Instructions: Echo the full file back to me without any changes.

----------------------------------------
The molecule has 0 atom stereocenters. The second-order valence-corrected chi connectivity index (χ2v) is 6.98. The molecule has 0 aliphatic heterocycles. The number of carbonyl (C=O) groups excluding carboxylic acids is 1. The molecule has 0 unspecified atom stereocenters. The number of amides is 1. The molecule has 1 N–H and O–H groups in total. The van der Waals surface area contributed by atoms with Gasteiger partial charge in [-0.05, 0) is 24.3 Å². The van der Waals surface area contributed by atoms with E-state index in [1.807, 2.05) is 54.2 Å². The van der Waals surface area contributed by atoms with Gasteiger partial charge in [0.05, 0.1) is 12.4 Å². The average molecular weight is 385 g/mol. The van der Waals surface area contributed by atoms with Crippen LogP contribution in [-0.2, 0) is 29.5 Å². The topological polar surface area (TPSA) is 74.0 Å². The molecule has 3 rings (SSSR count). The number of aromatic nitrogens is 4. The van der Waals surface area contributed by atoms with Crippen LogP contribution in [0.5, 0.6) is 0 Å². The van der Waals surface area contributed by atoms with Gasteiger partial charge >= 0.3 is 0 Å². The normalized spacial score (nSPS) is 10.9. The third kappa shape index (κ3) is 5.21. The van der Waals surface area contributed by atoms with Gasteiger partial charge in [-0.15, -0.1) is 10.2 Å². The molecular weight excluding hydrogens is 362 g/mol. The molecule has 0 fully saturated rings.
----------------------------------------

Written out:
The molecule has 0 atom stereocenters. The second-order valence-corrected chi connectivity index (χ2v) is 6.98. The molecule has 0 aliphatic heterocycles. The number of carbonyl (C=O) groups excluding carboxylic acids is 1. The molecule has 0 unspecified atom stereocenters. The number of amides is 1. The molecule has 1 N–H and O–H groups in total. The van der Waals surface area contributed by atoms with Gasteiger partial charge in [-0.05, 0) is 24.3 Å². The van der Waals surface area contributed by atoms with E-state index in [1.807, 2.05) is 54.2 Å². The van der Waals surface area contributed by atoms with Gasteiger partial charge in [0.05, 0.1) is 12.4 Å². The average molecular weight is 385 g/mol. The van der Waals surface area contributed by atoms with Crippen LogP contribution in [-0.2, 0) is 29.5 Å². The topological polar surface area (TPSA) is 74.0 Å². The molecule has 3 rings (SSSR count). The number of aromatic nitrogens is 4. The van der Waals surface area contributed by atoms with Crippen LogP contribution in [0.5, 0.6) is 0 Å². The van der Waals surface area contributed by atoms with Gasteiger partial charge >= 0.3 is 0 Å². The normalized spacial score (nSPS) is 10.9. The third kappa shape index (κ3) is 5.21. The van der Waals surface area contributed by atoms with Gasteiger partial charge in [-0.15, -0.1) is 10.2 Å². The molecular weight excluding hydrogens is 362 g/mol. The molecule has 0 fully saturated rings.